Despite Emperor Trump’s endless proclamations regarding the renewed health of the US economy, I fear we are on the edge of a great big cliff. Believe me. We may have already begun to slip.
When we fall off the edge, stock markets will crash, companies will default on their debt (especially in Southern Europe). Company pensions will go unpaid, the housing market will take a bath, swathes of people will be laid off, and to top it all off, prices of everything - from food to electricity - will skyrocket. Worse yet, governments won’t be able to do much about it as they’ll be going bust at the same time.
And the most amazing thing of all? Trump might have called it back in 2016 during the election campaign, before completely reversing his tune and becoming a cheerleader to financial markets soaring to evermore ridiculous heights.
Got your attention? Good. Then let me explain.
Since 2008, central banks all over the world have been printing money like billy-ho, as part of a policy they call quantitative easing, or ‘QE’. As any central banker can tell you, the danger of doing this is inflation - i.e. prices for everything going up. This is because, when you print more money without making more goods, the amount of money you need to swap for a good (i.e. the price) goes up.
Why are they doing this, you ask? The short over-simplified answer is ‘cos some dead economist once believed doing this would ‘stimulate’ the economy, which is what politicians wanted back in 2008. The issue is that once they started, they realised that there’d be hell to pay if they stopped… so they kept going. They kept drinking to delay the hangover.
Anyway, central bankers have been doing this - and yet, we haven’t seen any inflation! Weird, right? It’s certainly something that’s been puzzling lots of central bankers!
But here’s the thing. Because of the way the QE policy worked - rather than printing money to give it to regular people, they printed money and used it to buy government bonds from banks and insurance companies, many of whom are legally obliged to buy these bonds from the government in the first place. As a result, all of that money hasn’t ended up in the market for goods. Instead, it stuck around in the market for assets. And we have been seeing inflation there. Massive inflation! I won’t bore you with the details, but CAPE, which is a common metric used by investors to assess the price of the stock market, is currently higher than it was before the 1929 Wall Street crash, which caused the Great Depression.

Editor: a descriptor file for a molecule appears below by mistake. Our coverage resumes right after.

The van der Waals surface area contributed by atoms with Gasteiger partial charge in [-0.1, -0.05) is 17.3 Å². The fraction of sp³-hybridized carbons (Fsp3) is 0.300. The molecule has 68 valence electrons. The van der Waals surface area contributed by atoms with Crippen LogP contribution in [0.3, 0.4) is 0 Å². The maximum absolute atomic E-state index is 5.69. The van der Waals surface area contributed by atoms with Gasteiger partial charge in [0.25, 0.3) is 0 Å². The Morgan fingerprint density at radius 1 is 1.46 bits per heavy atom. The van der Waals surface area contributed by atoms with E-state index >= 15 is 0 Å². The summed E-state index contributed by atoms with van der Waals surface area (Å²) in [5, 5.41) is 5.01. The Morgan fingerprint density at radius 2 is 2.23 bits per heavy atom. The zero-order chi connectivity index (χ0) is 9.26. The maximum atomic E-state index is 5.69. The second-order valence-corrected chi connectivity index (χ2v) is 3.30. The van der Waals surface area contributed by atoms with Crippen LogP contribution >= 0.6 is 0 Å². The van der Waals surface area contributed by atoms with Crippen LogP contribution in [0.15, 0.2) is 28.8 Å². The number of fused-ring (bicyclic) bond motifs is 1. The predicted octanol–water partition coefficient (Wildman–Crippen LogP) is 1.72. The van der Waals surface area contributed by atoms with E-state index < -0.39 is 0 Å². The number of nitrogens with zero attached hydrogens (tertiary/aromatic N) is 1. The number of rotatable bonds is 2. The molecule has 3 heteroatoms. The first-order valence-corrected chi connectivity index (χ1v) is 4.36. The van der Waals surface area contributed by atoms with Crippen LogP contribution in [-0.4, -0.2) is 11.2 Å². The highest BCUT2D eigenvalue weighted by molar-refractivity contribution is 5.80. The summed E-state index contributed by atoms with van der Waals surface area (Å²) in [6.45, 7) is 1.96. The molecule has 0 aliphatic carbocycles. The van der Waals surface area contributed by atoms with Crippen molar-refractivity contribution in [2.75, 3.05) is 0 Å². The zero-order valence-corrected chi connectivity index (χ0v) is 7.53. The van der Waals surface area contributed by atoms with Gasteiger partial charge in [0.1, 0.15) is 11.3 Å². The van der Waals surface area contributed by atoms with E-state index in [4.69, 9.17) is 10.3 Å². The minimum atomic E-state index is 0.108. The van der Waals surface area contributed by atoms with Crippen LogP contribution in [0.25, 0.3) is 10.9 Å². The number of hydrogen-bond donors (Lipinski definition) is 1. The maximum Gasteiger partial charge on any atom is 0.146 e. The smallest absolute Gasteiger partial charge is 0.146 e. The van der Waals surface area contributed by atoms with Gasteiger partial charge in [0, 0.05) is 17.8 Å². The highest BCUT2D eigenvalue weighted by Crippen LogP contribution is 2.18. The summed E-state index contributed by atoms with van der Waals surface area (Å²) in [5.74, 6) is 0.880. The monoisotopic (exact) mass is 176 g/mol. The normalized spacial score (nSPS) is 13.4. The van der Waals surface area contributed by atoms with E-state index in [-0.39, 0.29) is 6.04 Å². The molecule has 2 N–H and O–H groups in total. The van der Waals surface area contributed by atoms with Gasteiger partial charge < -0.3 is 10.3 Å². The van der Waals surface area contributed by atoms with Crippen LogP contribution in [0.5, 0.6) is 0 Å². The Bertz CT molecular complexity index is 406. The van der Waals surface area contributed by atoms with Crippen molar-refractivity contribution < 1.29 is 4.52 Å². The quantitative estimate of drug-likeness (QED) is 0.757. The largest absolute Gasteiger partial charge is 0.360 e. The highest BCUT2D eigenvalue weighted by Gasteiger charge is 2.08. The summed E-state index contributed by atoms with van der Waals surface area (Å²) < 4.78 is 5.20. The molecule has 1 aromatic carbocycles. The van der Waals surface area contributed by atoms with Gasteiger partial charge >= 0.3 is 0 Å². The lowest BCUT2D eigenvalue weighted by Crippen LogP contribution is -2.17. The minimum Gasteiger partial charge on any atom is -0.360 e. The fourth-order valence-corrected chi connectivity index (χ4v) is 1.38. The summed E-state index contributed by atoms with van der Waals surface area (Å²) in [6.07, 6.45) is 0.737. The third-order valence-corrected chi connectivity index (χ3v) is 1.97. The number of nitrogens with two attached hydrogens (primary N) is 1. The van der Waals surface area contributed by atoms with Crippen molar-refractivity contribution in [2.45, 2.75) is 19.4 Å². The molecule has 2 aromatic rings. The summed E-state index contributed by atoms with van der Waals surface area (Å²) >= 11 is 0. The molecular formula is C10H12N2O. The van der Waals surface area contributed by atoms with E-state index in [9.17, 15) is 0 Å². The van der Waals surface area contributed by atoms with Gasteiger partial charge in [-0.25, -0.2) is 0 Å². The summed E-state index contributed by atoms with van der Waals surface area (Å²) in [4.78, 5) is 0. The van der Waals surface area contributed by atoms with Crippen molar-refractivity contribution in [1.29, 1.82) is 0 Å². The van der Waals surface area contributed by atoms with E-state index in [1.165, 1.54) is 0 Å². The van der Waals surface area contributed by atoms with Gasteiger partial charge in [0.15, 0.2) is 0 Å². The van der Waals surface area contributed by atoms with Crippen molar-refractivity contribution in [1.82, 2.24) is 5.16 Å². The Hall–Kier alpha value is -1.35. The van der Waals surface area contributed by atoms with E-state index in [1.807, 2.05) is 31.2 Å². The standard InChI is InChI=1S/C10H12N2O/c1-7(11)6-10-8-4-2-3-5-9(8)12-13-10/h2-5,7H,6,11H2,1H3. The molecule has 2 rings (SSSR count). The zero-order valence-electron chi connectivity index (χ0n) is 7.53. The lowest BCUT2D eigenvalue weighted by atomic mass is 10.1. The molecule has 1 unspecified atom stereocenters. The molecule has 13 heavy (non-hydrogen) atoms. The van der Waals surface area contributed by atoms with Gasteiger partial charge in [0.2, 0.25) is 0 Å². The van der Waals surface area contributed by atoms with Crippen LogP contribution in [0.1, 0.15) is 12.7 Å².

I mean, think - what is the market for assets? It’s the market for houses, for stocks, for government debt, for corporate debt, for nice bottles of vintage wine, or for paintings. And all of these markets have been booming since 2008. Assets have in fact gotten so expensive that investment professionals are struggling to find anything that does not seem overvalued.
Now, there’s a lot of debate about why investment markets have been getting so expensive. The answer is QE. When central banks start using new money to buy government debt, they add that new money on top of all the pre-existing money that people were willing to lend to governments. And when the number of people willing to lend to a government by buying its bonds goes up, the interest rate the government has to pay on that debt goes down.
Now, other than being great news for governments, this also meant that people who wanted to get a particular interest rate on their investments started to have to look for other people to lend money to - they just couldn’t get the interest rate they needed from lending to governments any more. What people are these? Well, banks who have promised people interest rates on their current accounts, for example, or pension funds who have promised workers a set pension after retirement.
So these people started lending their money elsewhere, to companies. Only, as the banks kept printing, more and more people started lending money to companies by buying their bonds, until the interest rate there also became too low. And so then they had to go further afield. Everytime reaching for riskier investments. They bought houses, they bought stakes in companies, they set up venture capital firms. They put their money anywhere they could find that looked like it would make them enough money to pay off their pensioners.